Some dwarf breeds can live in pairs, but owners need to remain vigilant in case of bullying. Keeping more than two adult hamsters in a cage is not a good idea and will inevitably end in fights.

How Do You Introduce Two Hamsters?

Introducing two hamsters that are older than two months will always be tricky. Although there is no guarantee that two hammies will ever get along, the best approach to getting two hamsters to tolerate one another is patience.

Hamsters love to live quietly in their own space, so suddenly finding an intruder in the cage will most likely result in your hamster going into attack mode. It is essential that you don’t simply add another strange hamster into your hamster’s cage – the pets will need time to get used to each other at a safe distance before attempting any physical meeting.

If possible, keep two hamster cages side by side. That way, each little pet can have its own space, and both will stay safe. You can use pieces of paper towel with the scent of the other hammie in each cage during the introduction process.

When you feel it may be safe for your hamsters to meet, ensure that the ‘meeting ground’ is neutral. The hamster cage must be big enough so the less dominant hammie can find some quiet hiding places. The bedding should be fresh, and there must be plenty of food and stimulation in the cage to keep them both busy.

Owners need to remain vigilant when keeping two hamsters in the same cage. Things can change quickly, and even subtle environmental changes could lead to aggressive behavior.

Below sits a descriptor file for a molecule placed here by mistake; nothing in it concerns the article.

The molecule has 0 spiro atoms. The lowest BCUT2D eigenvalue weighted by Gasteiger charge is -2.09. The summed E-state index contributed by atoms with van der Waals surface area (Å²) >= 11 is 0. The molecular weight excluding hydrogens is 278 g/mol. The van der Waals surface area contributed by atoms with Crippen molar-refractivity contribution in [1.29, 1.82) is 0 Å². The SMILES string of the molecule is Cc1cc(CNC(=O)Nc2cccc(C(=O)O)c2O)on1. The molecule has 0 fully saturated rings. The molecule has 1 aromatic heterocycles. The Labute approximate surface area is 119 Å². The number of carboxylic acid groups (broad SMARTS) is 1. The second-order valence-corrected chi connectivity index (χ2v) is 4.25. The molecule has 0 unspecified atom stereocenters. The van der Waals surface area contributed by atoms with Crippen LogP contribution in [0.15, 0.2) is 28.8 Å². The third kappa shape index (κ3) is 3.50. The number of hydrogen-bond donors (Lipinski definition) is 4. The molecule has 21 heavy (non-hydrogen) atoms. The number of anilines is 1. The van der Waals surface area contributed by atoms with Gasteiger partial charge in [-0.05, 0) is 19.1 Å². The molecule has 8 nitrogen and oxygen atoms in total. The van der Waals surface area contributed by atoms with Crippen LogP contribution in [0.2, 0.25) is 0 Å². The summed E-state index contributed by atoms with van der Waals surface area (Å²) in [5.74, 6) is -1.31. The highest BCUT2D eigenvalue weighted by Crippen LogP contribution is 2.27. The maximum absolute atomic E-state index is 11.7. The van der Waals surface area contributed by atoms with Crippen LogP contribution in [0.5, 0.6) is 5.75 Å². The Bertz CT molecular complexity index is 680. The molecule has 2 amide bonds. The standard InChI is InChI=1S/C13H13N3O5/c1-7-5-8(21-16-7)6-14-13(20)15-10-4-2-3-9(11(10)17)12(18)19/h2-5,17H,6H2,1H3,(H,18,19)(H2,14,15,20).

Can I Put Two Male Hamsters Together?

Two male hamsters can be kept together if they are from the same litter and know each other – provided they are dwarf hamsters. So long as they have sufficient space and resources, two male or two female hamsters are the best option if you want to keep two hamsters together.

Same-sex pairs can work well in most dwarf hamster breeds, except Chinese dwarfs, which are strictly solitary. Syrian hamsters can not be kept in pairs as they are highly territorial. Even if they don’t fight, sharing their space will be stressful, which will shorten their lifespan.

Can Hamsters And Guinea Pigs Live Together?

Hamsters and guinea pigs must never be kept together. Despite both being rodents, they have entirely different diets, habits, and personalities. Putting them together will not end well.

Guinea pigs are social, diurnal animals that should be kept in same-sex pairs or small groups. Hamsters are highly territorial loners who are active at night. Both are excellent pets, but they should never live together.

Why Don’t Hamsters In Pet Stores Fight?

Since hamsters are solitary, you may be wondering how it is possible that they are kept in peaceful groups in pet stores. The truth is that most hammies in pet stores are very young. It takes about two months for them to develop the strong territorial instincts characteristic of most breeds, particularly Syrians. Groups of hamsters in pet stores should never be taken as evidence that they can live harmoniously together. Hamsters should ideally be kept as solitary pets, although some dwarf breeds may tolerate a same-sex companion.